4. More and more these large operations are not what you would consider farmer owned. They're either wholly owned by an agrigiant corporation or a producer who doesn't live anywhere near the operation. When there are farmer owned hog operations they're many times just contracted to an agrigiant corporation. The corporation fronts the money at a low interest rate to build the facility and get the operation going or outright builds the place and the farmer provides the land and gets a cut or a payment for managing the operation. The whole damn business is dirty in more ways than one. These huge confinements at one time at least provided work to locals but more and more they import foreigners to man the facilities even providing housing. I know of several instances where local people were directed to train mexicans and other foreigners as their replacements via agrigiant supplied interpreters. I won't get too specific for legal reasons but the floor workers basically said F you and the foreign replacements were trained by supervisors who had been assured their jobs were safe and that they'd be running the foreigners. It wasn't long before the supervisors and managers were replaced by foreigners and the agrigiant cut the locals out entirely. As a farmer myself I'm loathe to tell anyone what they can or can't do on their own land but these CAFOs are an exception. I'm hardly averse to the odors of livestock as I have stock 50 yards from my house but a large CAFO is something else entirely. They're large scale heavy industry with industrial levels of pollutants and need to be treated as such. There also needs to be a breakup of the large meatpacking and agrigiant corporations. They should be forbidden from from being involved in production in any way. Foreign companies shouldn't be allowed to own agricultural land or food production facilities in the US. Owners of CAFOs should be required to live on site. You can run a large hog operation with really minimal off site environmental impact but there isn't much of an incentive to do so at the moment.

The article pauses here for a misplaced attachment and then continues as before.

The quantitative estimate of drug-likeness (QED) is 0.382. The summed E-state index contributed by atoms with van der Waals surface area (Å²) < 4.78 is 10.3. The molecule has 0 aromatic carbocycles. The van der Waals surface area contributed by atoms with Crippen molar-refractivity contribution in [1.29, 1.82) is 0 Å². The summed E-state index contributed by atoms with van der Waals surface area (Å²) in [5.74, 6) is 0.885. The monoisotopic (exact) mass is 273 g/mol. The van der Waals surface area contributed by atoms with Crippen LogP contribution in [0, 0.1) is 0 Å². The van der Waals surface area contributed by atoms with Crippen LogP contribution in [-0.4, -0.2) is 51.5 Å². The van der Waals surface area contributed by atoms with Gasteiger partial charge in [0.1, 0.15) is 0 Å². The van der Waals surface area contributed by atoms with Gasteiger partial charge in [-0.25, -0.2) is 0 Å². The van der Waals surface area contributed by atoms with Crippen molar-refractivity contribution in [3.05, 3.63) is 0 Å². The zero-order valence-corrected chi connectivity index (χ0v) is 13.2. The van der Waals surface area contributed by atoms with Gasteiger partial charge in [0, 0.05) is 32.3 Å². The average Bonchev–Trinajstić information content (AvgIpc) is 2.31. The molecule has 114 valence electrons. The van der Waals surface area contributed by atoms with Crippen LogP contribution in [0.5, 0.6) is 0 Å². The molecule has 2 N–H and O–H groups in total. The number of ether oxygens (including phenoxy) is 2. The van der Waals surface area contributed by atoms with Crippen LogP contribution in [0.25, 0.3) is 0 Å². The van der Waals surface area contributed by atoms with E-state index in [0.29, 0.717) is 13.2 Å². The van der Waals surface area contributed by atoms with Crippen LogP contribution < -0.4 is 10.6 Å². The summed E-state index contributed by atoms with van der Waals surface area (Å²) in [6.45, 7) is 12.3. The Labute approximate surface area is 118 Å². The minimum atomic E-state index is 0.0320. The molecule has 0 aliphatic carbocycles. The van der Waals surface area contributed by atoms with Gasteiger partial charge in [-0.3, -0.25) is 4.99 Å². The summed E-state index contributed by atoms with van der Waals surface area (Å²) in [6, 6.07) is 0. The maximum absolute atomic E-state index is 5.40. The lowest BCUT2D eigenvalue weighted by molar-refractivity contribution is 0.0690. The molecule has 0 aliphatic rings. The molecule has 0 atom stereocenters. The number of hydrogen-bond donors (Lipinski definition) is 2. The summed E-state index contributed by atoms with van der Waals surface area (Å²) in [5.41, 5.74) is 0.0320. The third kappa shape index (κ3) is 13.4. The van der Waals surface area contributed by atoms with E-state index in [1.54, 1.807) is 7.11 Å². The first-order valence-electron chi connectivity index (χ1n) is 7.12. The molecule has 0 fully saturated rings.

5. buy from a small producer. How do you find one? The local pig show. I am serious. Duncan OKLA has one of the biggest pig shows in the country. 80 miles north of the Texas line in SW OKLA. I am a small producer of beef in that area. We are humane, and sustainable using natural grasses. Our cattle are gentle and happy. Farm tours available by appointment. Local and small pig farmers are the same. Take good care of your animals and they take care of you.

  6. @sdharms: How do I contact you? I'm close enough to you that I can make the trip. Please send me an e-mail with contact details (my address is in my blog profile – see 'About me' in the sidebar).


  7. i wondered how pork could be so inexpensive.
    now i know.
    i cannot digest it but i won't buy it any more for the rest of the clan.
    CAFO's and all cruelty are some of many stenches in the nostrils of God.
    there will be judgement.
    cruelty is unnecessary in meat production or any other endeavor.
    there must be silver crossing palms. what other reason could there be?

  8. Peter–the prudent practice is to take the article with a grain of salt. SOME of it is true, and SOME of it is propaganda.

  9. Peter, I have an article I would like to link you but I am not sure it will post (spam filter?).

    Please google "A Tale of 2 manure spills and a loss of credibility" for an interesting article from Wisconsin on this topic and the complete lack of awareness of a source of waste spillage an order of magnitude larger than the CAFOs you are talking about here.